News
Lenten Reflection, Week of April 2

En español

And Jesus wept. (John 11:35)

As a Jesuit novice in the midst of the full Spiritual Exercises I was assigned a meditation on the story in John’s Gospel of the death of Lazarus. I was eager to get to the dramatic finish, but for some reason I could not get past verse 35 (which I later learned is the shortest verse in all of Scripture). Why did Jesus weep when he knew that in a few moments he would raise Lazarus and restore him to his grieving sisters? This question nagged at me through several meditations and beyond. 

Over time, I began to understand that a consideration of a single verse can only bear fruit in the light of the whole of the Gospels. Here Jesus’ most persistent message is that I am called to love God through love of my neighbor. But, like the testing lawyer, I define neighbor to my own benefit.

Jesus places no such limits on the neighbor question. Jesus demands connection with all of God’s children. Jesus calls me to reach beyond the narrow confines of the acceptable to embrace the tax-collector, the sinner, the prostitute.

Jesus also warns that this path will frequently be hard, it will often be rocky, it will sometimes get thorny. Martha’s practical concern is valid; yes, there will be a stench, but it is the stench of my indifference. It is the corruption of my lack of connection.

Jesus makes clear that I cannot be reconciled until I recognize that I can only be connected to God through others. Lent gives me the strength to roll back the stone which separates me from love of all my neighbors. Lent calls me to deep reflection on the sheep and the goats in my life. When did I see You?

When I look at my phone, do I see the coltan dug by the hands of child slaves in Congo?

When I shop at the mega-store, do I see the poorly paid workers gathering the carts off the clock?

When I see some expressions of love do I exclude them from divine approval?

When I eat a salad, do I see the “illegals” who picked the low-priced ingredients?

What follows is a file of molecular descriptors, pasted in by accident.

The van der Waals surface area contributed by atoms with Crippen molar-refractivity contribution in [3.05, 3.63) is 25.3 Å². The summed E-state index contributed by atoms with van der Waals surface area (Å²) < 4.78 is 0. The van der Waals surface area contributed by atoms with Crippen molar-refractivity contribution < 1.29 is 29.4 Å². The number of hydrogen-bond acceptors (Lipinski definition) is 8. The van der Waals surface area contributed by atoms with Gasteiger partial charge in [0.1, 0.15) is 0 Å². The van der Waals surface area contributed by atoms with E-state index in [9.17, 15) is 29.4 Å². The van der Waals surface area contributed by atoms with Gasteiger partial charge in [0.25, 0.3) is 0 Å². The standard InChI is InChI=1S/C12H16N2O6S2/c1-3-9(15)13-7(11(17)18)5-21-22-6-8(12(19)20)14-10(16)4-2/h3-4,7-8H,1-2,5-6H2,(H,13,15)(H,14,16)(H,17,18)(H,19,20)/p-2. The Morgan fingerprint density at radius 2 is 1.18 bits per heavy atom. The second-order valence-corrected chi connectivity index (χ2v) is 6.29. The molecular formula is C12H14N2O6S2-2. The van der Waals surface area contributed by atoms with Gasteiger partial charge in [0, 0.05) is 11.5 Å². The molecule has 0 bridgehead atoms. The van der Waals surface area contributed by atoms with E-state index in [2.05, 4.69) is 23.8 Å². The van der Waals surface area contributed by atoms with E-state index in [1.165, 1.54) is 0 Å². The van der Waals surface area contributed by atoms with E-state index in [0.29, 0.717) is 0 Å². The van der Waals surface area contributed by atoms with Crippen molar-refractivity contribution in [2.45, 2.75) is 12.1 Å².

When I vote to lower taxes, do I see the schoolchildren and elderly shut-ins who will not eat that day?

When I hear about a gun death do I determine if that life mattered?

When did I see You and not love you?

And Jesus still weeps.

Fr. Jeffrey HarrisonReflection by Jeffrey Harrison, SJ

Father Jeff Harrison, SJ, teaches history at Regis Jesuit High School in Denver






Recent News

June 13, 2018 — Jesuit organizations, including the Jesuit Conference Office of Justice and Ecology, are "appalled at this ill-conceived decision."

This year, five Jesuits of the USA Central and Southern Province will be ordained to the priesthood during two liturgies, one in St. Louis and one in San Juan, Puerto Rico.

May 31, 2018 — The Jesuits of Canada and the U.S. join our brother Jesuits and the Nicaraguan bishops in denouncing recent violence in Nicaragua.

The Jesuits of the USA Central and Southern (UCS) Province have joined with the Jesuit Conference and the Association of Jesuit Colleges and Universities to endorse the Catholic Climate Declaration.

May 26, 2018 — Fr. Timothy Kesicki, SJ, president of the Jesuit Conference of Canada and the U.S., discusses some of the highlights of the provincials’ time with Father General.

May 25, 2018 — Yesterday, Fr. Sosa continued his 12-day trip in Canada with a full day in Montreal.

May 24, 2018 - Ronald Rebore will become the next associate provincial assistant for secondary and pre-secondary education for the Jesuits USA Central and Southern Province. He replaces Pete Musso, who has served in the role for the past four years.

view all news

Search news

Publications






Manresa House of Retreats
Manresa House of Retreats is located on the banks of the Mississippi River in Convent, La., midway between Baton Rouge and New Orleans.